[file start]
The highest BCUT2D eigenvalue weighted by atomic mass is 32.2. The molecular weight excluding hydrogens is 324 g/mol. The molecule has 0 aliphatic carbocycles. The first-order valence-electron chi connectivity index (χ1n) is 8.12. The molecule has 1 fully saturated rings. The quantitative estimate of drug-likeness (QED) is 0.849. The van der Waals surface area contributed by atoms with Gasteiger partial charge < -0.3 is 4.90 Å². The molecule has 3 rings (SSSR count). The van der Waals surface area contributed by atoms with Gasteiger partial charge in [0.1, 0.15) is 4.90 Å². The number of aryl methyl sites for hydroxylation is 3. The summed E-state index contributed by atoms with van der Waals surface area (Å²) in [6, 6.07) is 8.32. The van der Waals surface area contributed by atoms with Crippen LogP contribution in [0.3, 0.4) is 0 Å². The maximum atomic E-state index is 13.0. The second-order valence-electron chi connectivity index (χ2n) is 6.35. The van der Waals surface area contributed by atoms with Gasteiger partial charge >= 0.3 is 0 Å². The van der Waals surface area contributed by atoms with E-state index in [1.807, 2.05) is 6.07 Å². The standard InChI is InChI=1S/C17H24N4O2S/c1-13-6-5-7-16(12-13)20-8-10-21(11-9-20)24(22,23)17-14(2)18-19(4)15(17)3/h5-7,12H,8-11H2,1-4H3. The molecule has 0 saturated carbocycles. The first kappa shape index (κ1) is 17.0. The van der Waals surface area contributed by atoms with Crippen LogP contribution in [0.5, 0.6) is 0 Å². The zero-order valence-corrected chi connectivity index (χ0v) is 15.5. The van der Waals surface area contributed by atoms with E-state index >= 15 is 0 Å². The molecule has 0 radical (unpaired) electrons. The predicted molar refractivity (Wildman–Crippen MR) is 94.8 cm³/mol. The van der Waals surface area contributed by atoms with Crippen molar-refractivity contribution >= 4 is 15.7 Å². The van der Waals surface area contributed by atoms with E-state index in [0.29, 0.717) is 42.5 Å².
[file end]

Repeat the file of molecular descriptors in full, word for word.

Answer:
The highest BCUT2D eigenvalue weighted by atomic mass is 32.2. The molecular weight excluding hydrogens is 324 g/mol. The molecule has 0 aliphatic carbocycles. The first-order valence-electron chi connectivity index (χ1n) is 8.12. The molecule has 1 fully saturated rings. The quantitative estimate of drug-likeness (QED) is 0.849. The van der Waals surface area contributed by atoms with Gasteiger partial charge < -0.3 is 4.90 Å². The molecule has 3 rings (SSSR count). The van der Waals surface area contributed by atoms with Gasteiger partial charge in [0.1, 0.15) is 4.90 Å². The number of aryl methyl sites for hydroxylation is 3. The summed E-state index contributed by atoms with van der Waals surface area (Å²) in [6, 6.07) is 8.32. The van der Waals surface area contributed by atoms with Crippen LogP contribution in [0.3, 0.4) is 0 Å². The maximum atomic E-state index is 13.0. The second-order valence-electron chi connectivity index (χ2n) is 6.35. The van der Waals surface area contributed by atoms with Gasteiger partial charge >= 0.3 is 0 Å². The van der Waals surface area contributed by atoms with E-state index in [1.807, 2.05) is 6.07 Å². The standard InChI is InChI=1S/C17H24N4O2S/c1-13-6-5-7-16(12-13)20-8-10-21(11-9-20)24(22,23)17-14(2)18-19(4)15(17)3/h5-7,12H,8-11H2,1-4H3. The molecule has 0 saturated carbocycles. The first kappa shape index (κ1) is 17.0. The van der Waals surface area contributed by atoms with Crippen LogP contribution in [0.5, 0.6) is 0 Å². The zero-order valence-corrected chi connectivity index (χ0v) is 15.5. The van der Waals surface area contributed by atoms with E-state index >= 15 is 0 Å². The molecule has 0 radical (unpaired) electrons. The predicted molar refractivity (Wildman–Crippen MR) is 94.8 cm³/mol. The van der Waals surface area contributed by atoms with Crippen molar-refractivity contribution >= 4 is 15.7 Å². The van der Waals surface area contributed by atoms with E-state index in [0.29, 0.717) is 42.5 Å².